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Yonghui Lin and Fuqing Zhang

and organize convection (e.g., Zhang et al. 2001 ), and they are identified as a possible source of clear-air turbulence (e.g., Koch et al. 2005 ). Mountains, convection, wind shear, and adjustment of unbalanced flows related to jet streams and frontal systems are the most important sources of gravity waves ( Hooke 1986 ). Uccellini and Koch (1987) conceptualized the synoptic pattern of gravity wave generation and found that mesoscale waves with amplitudes of 1–15 hPa, horizontal wavelengths of

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Joshua G. Gebauer, Evgeni Fedorovich, and Alan Shapiro

1. Introduction Wind maxima in the lowest levels of the atmosphere have been an intensively studied meteorological phenomenon. Often referred to in the literature as low-level jets (LLJs), these wind maxima can occur as low as 90 m above ground ( Banta et al. 2002 ). Such LLJs can play a role in pollutant mixing and transport ( Zunckel et al. 1996 ; Banta et al. 1998 ; Darby et al. 2006 ; Bao et al. 2008 ; Klein et al. 2014 ) and can affect wind energy production ( Cosack et al. 2007

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Olivia Martius

1. Introduction a. Rationale The subtropical jet is a salient feature of the subtropical upper-level flow and a key player in the dynamical processes that link the tropics with the subtropics and the extratropics. Of central importance is the role that the subtropical jet (STJ) plays in governing Rossby wave dynamics. The STJ is coaligned with a band of strong potential vorticity (PV) gradients and therefore acts as a waveguide for synoptic-scale Rossby waves ( Hoskins and Ambrizzi 1993

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P. B. Rhines

1. Introduction and potential vorticity background Solar radiation bathes the earth, varying smoothly with latitude, and yet the circulations it produces are filled with small-scale transient eddies, jet streams, and boundary currents. Zonal jet stream generation occurs with thermally forced circulations on a simple, smooth globe. Instability of zonally symmetric, baroclinic circulations is often given as a primary reason for these synoptic-scale features, which are amplified or generated ab

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Adam H. Monahan and John C. Fyfe

general circulation models (e.g., Fyfe et al. 1999 ) and is related to (but not identical with; cf. Monahan and Fyfe 2008 , hereafter MF08 ) the leading mode of zonal-mean geopotential height variability (the annular mode). As noted in Wittman et al. (2005) , the ubiquity of this dipolar structure suggests that it reflects some generic feature of variability of the extratropical atmosphere—in particular, the existence of a jet in zonal-mean zonal winds characterized by fluctuations in position

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Junjun Liu and Tapio Schneider

1. Introduction Among the most striking features of the giant planets are the alternating zonal jets. As shown in Fig. 1 , Jupiter and Saturn have prograde equatorial jets (superrotation) that peak at ∼100 m s −1 and ∼200–400 m s −1 , depending on the vertical level considered. Uranus and Neptune have retrograde equatorial jets (subrotation) that peak at ∼100 m s −1 and ∼150–400 m s −1 . Jupiter and Saturn have multiple off-equatorial jets in each hemisphere; Uranus and Neptune have only a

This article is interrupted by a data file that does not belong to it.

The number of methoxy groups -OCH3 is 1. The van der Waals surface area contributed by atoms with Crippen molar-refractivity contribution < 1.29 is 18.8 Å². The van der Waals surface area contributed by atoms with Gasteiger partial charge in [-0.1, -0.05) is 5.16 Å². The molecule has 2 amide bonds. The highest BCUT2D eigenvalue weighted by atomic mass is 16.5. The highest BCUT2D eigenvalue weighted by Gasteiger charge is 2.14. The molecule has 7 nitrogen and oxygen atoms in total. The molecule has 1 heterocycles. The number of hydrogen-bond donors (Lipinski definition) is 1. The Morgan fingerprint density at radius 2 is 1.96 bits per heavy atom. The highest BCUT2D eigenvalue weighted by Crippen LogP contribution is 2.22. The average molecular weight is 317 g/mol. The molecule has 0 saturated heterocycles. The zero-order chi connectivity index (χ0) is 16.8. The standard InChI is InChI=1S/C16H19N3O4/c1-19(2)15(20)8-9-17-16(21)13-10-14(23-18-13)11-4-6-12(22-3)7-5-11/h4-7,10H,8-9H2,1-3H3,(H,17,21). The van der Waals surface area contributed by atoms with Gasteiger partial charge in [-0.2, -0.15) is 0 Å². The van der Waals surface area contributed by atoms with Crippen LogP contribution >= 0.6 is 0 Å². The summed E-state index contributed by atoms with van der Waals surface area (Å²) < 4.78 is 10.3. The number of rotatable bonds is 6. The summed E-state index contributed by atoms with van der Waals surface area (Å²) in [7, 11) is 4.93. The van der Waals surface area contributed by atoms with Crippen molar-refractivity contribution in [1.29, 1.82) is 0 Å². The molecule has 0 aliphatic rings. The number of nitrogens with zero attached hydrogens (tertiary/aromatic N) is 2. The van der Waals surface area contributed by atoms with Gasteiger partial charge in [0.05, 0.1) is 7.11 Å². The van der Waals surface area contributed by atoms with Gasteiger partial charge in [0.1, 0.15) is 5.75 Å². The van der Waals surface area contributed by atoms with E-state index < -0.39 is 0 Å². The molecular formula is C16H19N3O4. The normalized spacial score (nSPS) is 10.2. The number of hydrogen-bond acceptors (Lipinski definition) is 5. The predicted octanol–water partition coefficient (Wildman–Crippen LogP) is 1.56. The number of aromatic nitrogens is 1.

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Brian F. Farrell and Petros J. Ioannou

1. Introduction Coherent jets are often observed in turbulent flows, with the banded winds of Jupiter constituting a familiar and frequently studied example ( Ingersoll 1990 ; Vasavada and Showman 2005 ; Sánchez-Lavega et al. 2008 ). This phenomenon of spontaneous jet formation in turbulence has been studied observationally and theoretically ( Rhines 1975 ; Williams 1979 , 2003 ; Panetta 1993 ; Nozawa and Yoden 1997 ; Huang and Robinson 1998 ; Manfroi and Young 1999 ; Vallis and

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Matthew H. Hitchman and Amihan S. Huesmann

1. Introduction The stratospheric quasi-biennial oscillation (QBO; Reed et al. 1961 ; Wallace 1973 ; Baldwin et al. 2001 ), with its irregular (22–32 months) periodic reversal in zonal wind, creates long-lasting anomalies that influence the globe. In 1980, Holton and Tan (1980) discovered a significant correlation between QBO westerlies (W) at 50 hPa and the strength of the boreal polar night jet (PNJ). They suggested that sudden stratospheric warmings are less likely during QBO W, when

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Cegeon J. Chan, R. Alan Plumb, and Ivana Cerovecki

1. Introduction In this paper, we describe some characteristics of zonal jets in a model of a zonally reentrant ocean, bounded by zonal walls at the equator and 50°S, driven by a steady eastward wind stress that peaks in middle latitudes. The model simulation was run as a test bed for ideas on eddy transport, and its major, climatological, characteristics are described elsewhere (Cerovecki et al. 2007, manuscript submitted to J. Phys. Oceanogr. , hereafter CPH). Here we focus on the time

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Stephanie Leroux and Nicholas M. J. Hall

African easterly jet (AEJ). Many studies have focused on these African synoptic-scale perturbations since the 1970s and the Global Atmospheric Research Program (GARP) Atlantic Tropical Experiment (GATE) campaign (e.g., Burpee 1972 ; Reed et al. 1969). Motivations for a better understanding of easterly waves are strong because these waves are associated with modulation of convection and rainfall over West Africa (e.g., Duvel 1990 ; Fink and Reiner 2003 ; Kiladis et al. 2006 ) and with the genesis

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